This is the novel that allowed me to finally internalize “Show, Don’t Tell” (no, not just recently, when I did it for the Friday Forum). I’m pretty sure the first few chapters are dodgy on that. When it sunk in finally, it really hit home. It went from theory to foundation. For the most part, I don’t have to think about it now. The story tells itself in show. (Love that sentence.) I do catch myself, when I slip out of the zone, slacking off. Bad writer! *smack*

Don’t get the impression I write continually in the zone. I don’t. I don’t even think that would be healthy, mentally or physically. Some stories lend themselves to it, some parts of them more than others. The last half of this novel definitely did. While I’m thinking about it, I apologize for all the calls I missed and voicemails I still haven’t gotten.

Being in the zone is great for roughs, but not so much for the real meat of writing fiction, which is the rewriting. Being in the zone creates those bus-sized holes I mentioned. For example, I know what happened to the villains in this story. I know, now that I’m out of the zone and looking back, that I left a gaping hole there for the reader, having skipped like a rock on the surface of a pond over it in my speed.

I learned techniques, some that everyone needs to know, others that just help me and my style. I converted from being a pantser to a plotter, but that because I get in the zone and fly, my plotting only goes so far. I would zone, see a shiny, deviate course toward it, integrate it and then aim myself back toward the plotted course. It worked well.

The end is not the end it was supposed to be. The epilogue came out of nowhere. The climax is so very much better than I had plotted, but details are overlooked because I was in the zone. The last chapter drags. The main character developed steadily through the story, reacting, learning and moving on with her life.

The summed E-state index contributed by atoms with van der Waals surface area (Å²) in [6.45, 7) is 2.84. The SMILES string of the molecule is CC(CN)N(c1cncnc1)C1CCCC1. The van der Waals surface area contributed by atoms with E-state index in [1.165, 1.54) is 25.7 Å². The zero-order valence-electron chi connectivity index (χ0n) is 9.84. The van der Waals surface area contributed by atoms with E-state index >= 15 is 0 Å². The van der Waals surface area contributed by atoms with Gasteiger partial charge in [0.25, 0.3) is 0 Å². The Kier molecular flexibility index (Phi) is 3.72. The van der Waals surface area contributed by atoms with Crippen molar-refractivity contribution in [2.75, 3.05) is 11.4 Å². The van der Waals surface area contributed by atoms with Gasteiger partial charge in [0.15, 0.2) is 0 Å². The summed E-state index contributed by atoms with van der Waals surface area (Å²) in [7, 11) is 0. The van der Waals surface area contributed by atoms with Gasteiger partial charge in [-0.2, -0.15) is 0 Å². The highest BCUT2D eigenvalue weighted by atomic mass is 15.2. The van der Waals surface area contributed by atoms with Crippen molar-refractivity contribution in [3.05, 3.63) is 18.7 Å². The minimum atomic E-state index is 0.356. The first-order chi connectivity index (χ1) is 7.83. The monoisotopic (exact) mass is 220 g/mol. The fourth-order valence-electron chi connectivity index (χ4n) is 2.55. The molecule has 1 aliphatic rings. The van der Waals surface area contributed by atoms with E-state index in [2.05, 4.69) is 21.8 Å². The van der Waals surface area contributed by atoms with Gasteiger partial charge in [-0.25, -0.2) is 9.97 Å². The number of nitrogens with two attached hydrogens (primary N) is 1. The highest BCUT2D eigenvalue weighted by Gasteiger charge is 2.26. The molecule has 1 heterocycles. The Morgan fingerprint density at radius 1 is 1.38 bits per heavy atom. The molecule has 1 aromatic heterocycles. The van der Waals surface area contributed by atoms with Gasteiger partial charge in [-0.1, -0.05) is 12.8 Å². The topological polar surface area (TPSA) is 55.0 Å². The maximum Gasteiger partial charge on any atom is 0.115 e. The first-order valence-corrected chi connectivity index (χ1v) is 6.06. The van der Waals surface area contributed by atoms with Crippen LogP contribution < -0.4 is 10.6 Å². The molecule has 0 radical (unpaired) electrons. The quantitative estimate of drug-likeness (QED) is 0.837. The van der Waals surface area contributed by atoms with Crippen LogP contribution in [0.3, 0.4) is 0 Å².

It’s just a story. Just a novel like any other in the bookstore. With luck, it may actually be in the bookstore some day. All the same, I’m very pleased with it. I’m eager to go back to the beginning and build the world from the first word. Thrilling at the idea of opening it up again and doing the second draft!

But first: NaNoWriMo, in which our heroine takes on Book Three of this series. Zone, here I come.

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2 thoughts on “Finished: Model Behavior, rough

  1. RKCharron October 15, 2009 at 8:59 am Reply

    Hi Jessica 🙂
    Thanks for sharing today.
    What a great rendering of a writer’s process.
    I love the zone too, where time ceases to matter.
    🙂
    Love & Best Wishes,
    RKCharron
    xoxo

    Like

    • Jessica Rosen October 15, 2009 at 10:20 am Reply

      So nice to see you this morning, you always make me smile. Exactly right, time ceases to matter. Head down, fingers flying until you come up for air. Some of my best work is done in the zone. Some of my dodgiest, most in need of rewrite work is done in the zone. May we never take it for granted and always enjoy it.

      Take good care,
      Jessica Rosen

      Like